My number one place to visit in the world is Venice, and as of this week I have to find a new number one. That is because I have now spent three days in the city of canals. You see my college roommate, also named Shane of all things, moved to north Italy in July for the Air Force, so I came to visit him and his wonderful family. During the week I have been here I took the train to Venice for three days of exploring. So this week’s blogs, photos, and video will be about Venice, which means you should come back every day to see more.
Venice is an old city having been founded in 421 AD with the building of the first church. The inhabitants moved from the mainland to the islands in the lagoon in order to escape Germanic and Hun invasions. They sank wood poles through the sediment down to the clay below and used these as building foundations. The town is very compact and the buildings are densely packed. This causes one of the most wonderful and frustrating features of Venice; it is very easy to get lost. The canals are the main arteries through the city, but there are “roads” between the canals. Now I put quotes around the word roads because there have never been cars and some of the roads are barely wide enough for me to walk down. There does not seem to be any rhyme or reason to where the roads go, since it appears they would build a building wherever and have the road go around it. Plus you may think you are on the right path and boom you dead-end into a canal. Like I said, frustrating but tons of fun.
At one time Venice had a population of 200,000 in the 1600’s, but now days it is around 50,000. This sounds like a lot, but you have to remember most days the city gets that many visitors OR MORE. This means it is more of a living museum than an active city, if you understand what I mean. But with that said there is a ton of historic, artistic, and fascinating things to see and do and I am going to tell you about my three days.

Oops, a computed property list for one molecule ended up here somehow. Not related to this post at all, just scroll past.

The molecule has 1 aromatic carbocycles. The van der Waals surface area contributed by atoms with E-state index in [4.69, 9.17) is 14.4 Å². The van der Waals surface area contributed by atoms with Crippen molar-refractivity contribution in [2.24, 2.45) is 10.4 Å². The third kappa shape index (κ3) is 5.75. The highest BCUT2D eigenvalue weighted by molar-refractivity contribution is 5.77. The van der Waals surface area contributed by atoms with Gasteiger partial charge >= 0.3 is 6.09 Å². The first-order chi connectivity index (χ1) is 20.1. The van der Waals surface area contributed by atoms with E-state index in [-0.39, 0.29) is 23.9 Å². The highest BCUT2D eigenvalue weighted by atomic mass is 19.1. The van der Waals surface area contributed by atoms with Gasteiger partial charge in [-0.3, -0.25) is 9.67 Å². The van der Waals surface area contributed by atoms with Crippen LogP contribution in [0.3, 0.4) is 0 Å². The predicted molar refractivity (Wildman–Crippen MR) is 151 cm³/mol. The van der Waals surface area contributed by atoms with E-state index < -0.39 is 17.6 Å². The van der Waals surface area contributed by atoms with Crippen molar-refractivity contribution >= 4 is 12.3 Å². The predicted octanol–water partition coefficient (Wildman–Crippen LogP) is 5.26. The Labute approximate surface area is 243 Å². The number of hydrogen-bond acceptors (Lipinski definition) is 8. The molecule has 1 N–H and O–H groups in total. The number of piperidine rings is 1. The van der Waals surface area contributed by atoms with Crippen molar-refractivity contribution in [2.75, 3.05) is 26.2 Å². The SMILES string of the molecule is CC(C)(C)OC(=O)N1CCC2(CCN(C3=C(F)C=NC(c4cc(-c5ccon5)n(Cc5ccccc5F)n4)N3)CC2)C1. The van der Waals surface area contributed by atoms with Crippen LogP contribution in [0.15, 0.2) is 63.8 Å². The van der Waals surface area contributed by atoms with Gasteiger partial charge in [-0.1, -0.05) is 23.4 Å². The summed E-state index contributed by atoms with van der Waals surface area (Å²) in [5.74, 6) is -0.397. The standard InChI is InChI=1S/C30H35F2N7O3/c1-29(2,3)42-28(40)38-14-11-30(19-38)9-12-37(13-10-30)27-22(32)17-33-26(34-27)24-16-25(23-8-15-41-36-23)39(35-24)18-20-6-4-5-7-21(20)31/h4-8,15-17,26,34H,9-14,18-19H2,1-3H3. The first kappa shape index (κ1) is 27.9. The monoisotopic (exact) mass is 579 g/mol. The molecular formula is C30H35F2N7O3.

My train arrived each day at 10am and the first day I want to spend in San Marco Square, which is the sightseeing hub of the city. One thing I found that sounded great was a tour inside the famous clock tower, Torre dell’Orologio, so I bought an advanced for the tour at 11am. On Tuesday I will be writing more about this fantastic tour, so come back for it. After the clock tower I walked through the Correr Museum, which originated with the collection bequeathed to the city of Venice in 1830 by Teodoro Correr. The museum houses the Imperial Palace of Napoleon, who brought the end of a 1000 year old republic. It also has artifacts and artwork from Roman time through the 1800’s. My next thing to see was Palazzo Ducale (Doge’s Palace), which was the home of the elected leader, called Doge, and the republic’s government. This tour went through the Doge’s resident; which was rather simple compared to the times, the Senate and other government rooms; which were huge and amazingly decorated (on Friday you will see the biggest and most beautiful room), and the city jail. I loved this tour and each room I entered I took photos and videos and then put my camera away thinking it could not get more photogenic and then would be floored by the next room. In fact I ran the battery out on my camera by the time I entered the main attraction of Basilica di San Marco (St Mark’s Basilica). This church was HUGE and amazing, especially when you realize the walls and ceiling are one amazing mosaic work of art. In the church I did the extra tour through the Treasury (not worth the $4) seeing church relics, weapons, pottery, and more from the 4th – 15th century. I also did the museum tour (worth the $6) and got on the second level seeing restored mosaics, the original horses, clothes, and other historically and artistic items.